Use the same technique on the mid-case battery contact. Once it is out, you can gently pull out the circuit board. My board had holes for screws, but no screws were installed, so it was entirely friction-fitted. Some might have screws, however, so check for those and remove them if necessary.

The bare board appears in the picture above. The thin glass tube is the magnetic reed switch, and the metal hoop on the bottom of the board is the Z-wave antenna. Take care not to bend the LED leads, as the LED must line up with its exterior opening during reassembly.

Set the board aside for a minute and proceed to the next step, modifying the case to provide a wiring path.

Step 2: Step 2. Cut Two Notches for Wiring Path

You need to make two notches through which you'll route the wires outside the module case. The first notch goes in the inner cover, marked in red in the photo above. Simply clip out a small notch with a diagonal cutter and pull out the plastic with needle-nose pliers.

Make a similar notch in the module outer case right at the end of the module serial number, also marked in red in the photo above. Take care not to obliterate the serial number label.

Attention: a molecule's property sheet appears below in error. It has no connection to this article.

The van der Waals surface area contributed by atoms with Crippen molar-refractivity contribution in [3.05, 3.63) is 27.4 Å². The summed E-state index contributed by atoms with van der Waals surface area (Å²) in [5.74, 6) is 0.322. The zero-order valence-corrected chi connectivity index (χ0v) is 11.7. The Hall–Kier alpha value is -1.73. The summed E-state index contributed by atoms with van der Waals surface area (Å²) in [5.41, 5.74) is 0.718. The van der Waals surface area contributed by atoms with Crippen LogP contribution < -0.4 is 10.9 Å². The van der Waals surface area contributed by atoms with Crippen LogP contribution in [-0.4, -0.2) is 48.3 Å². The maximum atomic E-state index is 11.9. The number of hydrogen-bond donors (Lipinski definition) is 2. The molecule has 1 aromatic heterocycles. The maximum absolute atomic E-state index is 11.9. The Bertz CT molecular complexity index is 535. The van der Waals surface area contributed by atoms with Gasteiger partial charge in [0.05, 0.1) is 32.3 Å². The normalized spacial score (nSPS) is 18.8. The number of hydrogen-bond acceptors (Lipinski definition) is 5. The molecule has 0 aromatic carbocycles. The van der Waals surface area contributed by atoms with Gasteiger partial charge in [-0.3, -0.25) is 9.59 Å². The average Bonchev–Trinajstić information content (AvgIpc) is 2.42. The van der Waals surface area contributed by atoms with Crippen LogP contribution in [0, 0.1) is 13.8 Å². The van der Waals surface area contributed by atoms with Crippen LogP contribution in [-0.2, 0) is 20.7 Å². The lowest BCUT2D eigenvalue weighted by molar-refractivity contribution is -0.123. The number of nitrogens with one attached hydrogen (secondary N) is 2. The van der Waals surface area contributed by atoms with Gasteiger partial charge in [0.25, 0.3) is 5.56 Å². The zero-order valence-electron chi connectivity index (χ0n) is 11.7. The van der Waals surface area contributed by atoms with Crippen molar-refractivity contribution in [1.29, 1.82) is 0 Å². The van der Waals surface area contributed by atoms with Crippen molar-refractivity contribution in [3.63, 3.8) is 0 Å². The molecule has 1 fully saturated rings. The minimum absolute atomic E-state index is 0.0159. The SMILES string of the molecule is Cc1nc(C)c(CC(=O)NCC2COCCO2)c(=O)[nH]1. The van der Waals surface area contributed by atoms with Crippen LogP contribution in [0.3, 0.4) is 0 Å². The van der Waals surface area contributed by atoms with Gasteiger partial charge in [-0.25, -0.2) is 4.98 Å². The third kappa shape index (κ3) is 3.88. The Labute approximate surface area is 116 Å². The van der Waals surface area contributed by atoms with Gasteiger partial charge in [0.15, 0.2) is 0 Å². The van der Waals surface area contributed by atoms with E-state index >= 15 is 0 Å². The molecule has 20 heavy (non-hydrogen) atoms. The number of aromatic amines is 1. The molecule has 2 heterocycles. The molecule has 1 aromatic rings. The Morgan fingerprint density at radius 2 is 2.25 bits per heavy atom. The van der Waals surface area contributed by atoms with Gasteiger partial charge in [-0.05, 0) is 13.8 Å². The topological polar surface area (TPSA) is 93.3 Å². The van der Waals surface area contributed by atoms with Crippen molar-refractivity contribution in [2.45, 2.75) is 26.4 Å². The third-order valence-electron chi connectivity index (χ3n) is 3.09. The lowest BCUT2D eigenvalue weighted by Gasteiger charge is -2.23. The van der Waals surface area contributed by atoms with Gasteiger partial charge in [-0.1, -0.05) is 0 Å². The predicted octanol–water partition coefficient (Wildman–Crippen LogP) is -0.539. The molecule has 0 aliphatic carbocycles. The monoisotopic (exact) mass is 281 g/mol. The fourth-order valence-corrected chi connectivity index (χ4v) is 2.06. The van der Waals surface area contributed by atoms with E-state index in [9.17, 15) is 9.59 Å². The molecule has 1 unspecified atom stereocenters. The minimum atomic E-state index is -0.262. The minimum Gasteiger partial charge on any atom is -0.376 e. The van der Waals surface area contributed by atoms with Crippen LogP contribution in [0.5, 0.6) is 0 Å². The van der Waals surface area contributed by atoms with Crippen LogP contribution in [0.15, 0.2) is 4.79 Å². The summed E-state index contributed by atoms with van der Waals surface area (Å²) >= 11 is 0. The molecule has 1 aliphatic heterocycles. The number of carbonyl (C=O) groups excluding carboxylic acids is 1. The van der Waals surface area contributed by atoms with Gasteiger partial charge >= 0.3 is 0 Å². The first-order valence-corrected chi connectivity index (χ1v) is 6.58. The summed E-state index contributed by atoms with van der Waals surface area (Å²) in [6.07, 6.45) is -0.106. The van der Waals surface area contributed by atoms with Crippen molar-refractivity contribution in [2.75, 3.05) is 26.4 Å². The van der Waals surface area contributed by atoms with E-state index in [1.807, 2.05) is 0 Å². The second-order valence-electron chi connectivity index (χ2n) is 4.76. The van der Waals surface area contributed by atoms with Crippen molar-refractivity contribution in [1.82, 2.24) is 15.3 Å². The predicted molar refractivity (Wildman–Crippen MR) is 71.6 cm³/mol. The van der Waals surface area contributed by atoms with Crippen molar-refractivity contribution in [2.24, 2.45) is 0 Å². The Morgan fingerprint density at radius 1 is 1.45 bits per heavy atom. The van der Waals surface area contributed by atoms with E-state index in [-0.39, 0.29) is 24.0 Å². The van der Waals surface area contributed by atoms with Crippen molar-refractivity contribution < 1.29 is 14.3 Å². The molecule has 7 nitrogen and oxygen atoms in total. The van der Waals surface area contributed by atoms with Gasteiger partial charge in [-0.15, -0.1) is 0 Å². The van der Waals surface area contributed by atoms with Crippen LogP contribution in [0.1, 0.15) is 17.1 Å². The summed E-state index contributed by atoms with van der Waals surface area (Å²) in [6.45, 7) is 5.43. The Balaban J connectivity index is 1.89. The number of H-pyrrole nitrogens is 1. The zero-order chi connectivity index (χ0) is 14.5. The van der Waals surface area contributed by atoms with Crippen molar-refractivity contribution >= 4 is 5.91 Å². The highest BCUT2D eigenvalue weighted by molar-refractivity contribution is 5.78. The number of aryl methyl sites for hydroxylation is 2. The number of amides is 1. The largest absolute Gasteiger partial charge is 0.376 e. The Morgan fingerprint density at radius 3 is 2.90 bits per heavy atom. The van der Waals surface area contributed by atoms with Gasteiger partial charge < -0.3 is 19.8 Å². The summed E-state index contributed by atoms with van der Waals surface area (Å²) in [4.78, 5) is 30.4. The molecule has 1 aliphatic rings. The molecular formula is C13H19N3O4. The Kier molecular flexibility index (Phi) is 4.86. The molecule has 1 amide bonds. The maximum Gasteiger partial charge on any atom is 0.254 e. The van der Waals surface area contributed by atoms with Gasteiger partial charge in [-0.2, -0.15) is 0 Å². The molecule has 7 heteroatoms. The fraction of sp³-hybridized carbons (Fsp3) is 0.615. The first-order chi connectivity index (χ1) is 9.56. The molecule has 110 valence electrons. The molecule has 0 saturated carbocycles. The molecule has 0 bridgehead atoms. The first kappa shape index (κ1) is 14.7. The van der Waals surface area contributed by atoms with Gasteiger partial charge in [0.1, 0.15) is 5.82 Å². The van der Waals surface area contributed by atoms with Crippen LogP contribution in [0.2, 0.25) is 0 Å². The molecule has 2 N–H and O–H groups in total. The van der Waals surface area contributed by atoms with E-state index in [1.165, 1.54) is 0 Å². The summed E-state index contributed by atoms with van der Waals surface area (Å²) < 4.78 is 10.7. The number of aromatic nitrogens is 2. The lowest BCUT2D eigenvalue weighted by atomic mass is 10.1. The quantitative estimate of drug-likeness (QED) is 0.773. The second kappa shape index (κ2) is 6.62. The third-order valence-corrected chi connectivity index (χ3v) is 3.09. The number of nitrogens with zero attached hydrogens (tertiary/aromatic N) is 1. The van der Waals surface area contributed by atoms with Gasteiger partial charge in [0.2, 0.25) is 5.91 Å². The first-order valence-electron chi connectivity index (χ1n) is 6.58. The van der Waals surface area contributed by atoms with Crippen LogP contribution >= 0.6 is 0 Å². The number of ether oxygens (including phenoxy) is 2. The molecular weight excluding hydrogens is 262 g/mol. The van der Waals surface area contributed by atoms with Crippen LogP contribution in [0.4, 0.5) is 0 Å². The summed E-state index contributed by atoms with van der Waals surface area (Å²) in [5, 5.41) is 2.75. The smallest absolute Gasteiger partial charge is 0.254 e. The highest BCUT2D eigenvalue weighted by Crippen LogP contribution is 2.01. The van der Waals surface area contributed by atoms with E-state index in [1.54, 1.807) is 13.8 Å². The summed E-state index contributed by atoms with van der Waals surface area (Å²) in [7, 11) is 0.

Head on to Step 3.

Step 3: Step 3: Prepare Wires for Soldering to Magnetic Reed Switch

I used a single twisted pair from an ordinary solid-core Cat-5 Ethernet cable (commonly called "riser cable"). You could use stranded wire as well, although attaching is a bit trickier. Solid copper wire stays where you put it, making assembly easy.

Start by measuring a length of twisted pair (I recommend at least a foot) and then cutting the two strands in an offset as shown in the first picture above. Then strip the wire and loop each piece around a lead wire on opposite sides of the magnetic switch. You'll solder these in the next step, so a strong mechanical connection isn't needed. Route the wires along the board toward the right-hand end (with the battery cutout on the left).

IMPORTANT NOTE (9/16/2016) ! Several people have emailed me indicating that they have cut the leads to the magnetic reed switch, or what they thought was the reed switch. You don't need to do this, and I suspect you might cause problems. One person misidentified the antenna hoop (the large-gauge silver wire U on the same side of the board as the LED) as the magnetic read switch and soldered their external relay to that. Needless to say, that won't work either. The reed switch is the glass tube on the top side of the board with all the other parts. DO NOT REMOVE IT.